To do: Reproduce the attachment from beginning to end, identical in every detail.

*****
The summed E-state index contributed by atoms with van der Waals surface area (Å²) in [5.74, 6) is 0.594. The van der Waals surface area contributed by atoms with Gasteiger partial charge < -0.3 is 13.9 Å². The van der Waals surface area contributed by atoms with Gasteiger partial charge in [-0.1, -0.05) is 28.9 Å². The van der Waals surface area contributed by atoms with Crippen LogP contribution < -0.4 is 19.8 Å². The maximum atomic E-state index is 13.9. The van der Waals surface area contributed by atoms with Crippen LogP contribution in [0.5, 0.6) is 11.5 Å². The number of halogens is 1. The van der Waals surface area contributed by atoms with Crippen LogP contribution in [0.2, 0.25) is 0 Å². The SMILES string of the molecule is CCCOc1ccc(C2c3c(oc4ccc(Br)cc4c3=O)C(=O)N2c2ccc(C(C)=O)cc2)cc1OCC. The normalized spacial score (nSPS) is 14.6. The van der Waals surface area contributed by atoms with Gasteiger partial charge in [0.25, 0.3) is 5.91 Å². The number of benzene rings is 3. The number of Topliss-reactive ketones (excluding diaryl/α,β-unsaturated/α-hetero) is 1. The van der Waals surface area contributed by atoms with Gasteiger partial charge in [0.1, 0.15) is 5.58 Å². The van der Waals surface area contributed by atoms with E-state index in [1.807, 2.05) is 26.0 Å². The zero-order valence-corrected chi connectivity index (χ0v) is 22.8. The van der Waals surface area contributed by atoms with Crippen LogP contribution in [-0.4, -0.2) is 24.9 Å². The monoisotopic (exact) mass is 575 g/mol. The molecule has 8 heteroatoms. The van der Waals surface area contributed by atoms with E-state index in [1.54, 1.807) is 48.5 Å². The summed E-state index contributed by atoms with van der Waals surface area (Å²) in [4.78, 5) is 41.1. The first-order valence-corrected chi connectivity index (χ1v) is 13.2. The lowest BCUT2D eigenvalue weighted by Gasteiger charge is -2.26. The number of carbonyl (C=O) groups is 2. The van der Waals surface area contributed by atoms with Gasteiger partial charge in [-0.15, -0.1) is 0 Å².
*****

The summed E-state index contributed by atoms with van der Waals surface area (Å²) in [5.74, 6) is 0.594. The van der Waals surface area contributed by atoms with Gasteiger partial charge < -0.3 is 13.9 Å². The van der Waals surface area contributed by atoms with Gasteiger partial charge in [-0.1, -0.05) is 28.9 Å². The van der Waals surface area contributed by atoms with Crippen LogP contribution < -0.4 is 19.8 Å². The maximum atomic E-state index is 13.9. The van der Waals surface area contributed by atoms with Crippen LogP contribution in [0.5, 0.6) is 11.5 Å². The number of halogens is 1. The van der Waals surface area contributed by atoms with Crippen LogP contribution in [0.2, 0.25) is 0 Å². The SMILES string of the molecule is CCCOc1ccc(C2c3c(oc4ccc(Br)cc4c3=O)C(=O)N2c2ccc(C(C)=O)cc2)cc1OCC. The normalized spacial score (nSPS) is 14.6. The van der Waals surface area contributed by atoms with Gasteiger partial charge in [0.25, 0.3) is 5.91 Å². The number of benzene rings is 3. The number of Topliss-reactive ketones (excluding diaryl/α,β-unsaturated/α-hetero) is 1. The van der Waals surface area contributed by atoms with Gasteiger partial charge in [0.1, 0.15) is 5.58 Å². The van der Waals surface area contributed by atoms with E-state index in [1.807, 2.05) is 26.0 Å². The zero-order valence-corrected chi connectivity index (χ0v) is 22.8. The van der Waals surface area contributed by atoms with Crippen LogP contribution in [-0.4, -0.2) is 24.9 Å². The monoisotopic (exact) mass is 575 g/mol. The molecule has 8 heteroatoms. The van der Waals surface area contributed by atoms with E-state index in [1.54, 1.807) is 48.5 Å². The summed E-state index contributed by atoms with van der Waals surface area (Å²) in [4.78, 5) is 41.1. The first-order valence-corrected chi connectivity index (χ1v) is 13.2. The lowest BCUT2D eigenvalue weighted by Gasteiger charge is -2.26. The number of carbonyl (C=O) groups is 2. The van der Waals surface area contributed by atoms with Gasteiger partial charge in [-0.15, -0.1) is 0 Å².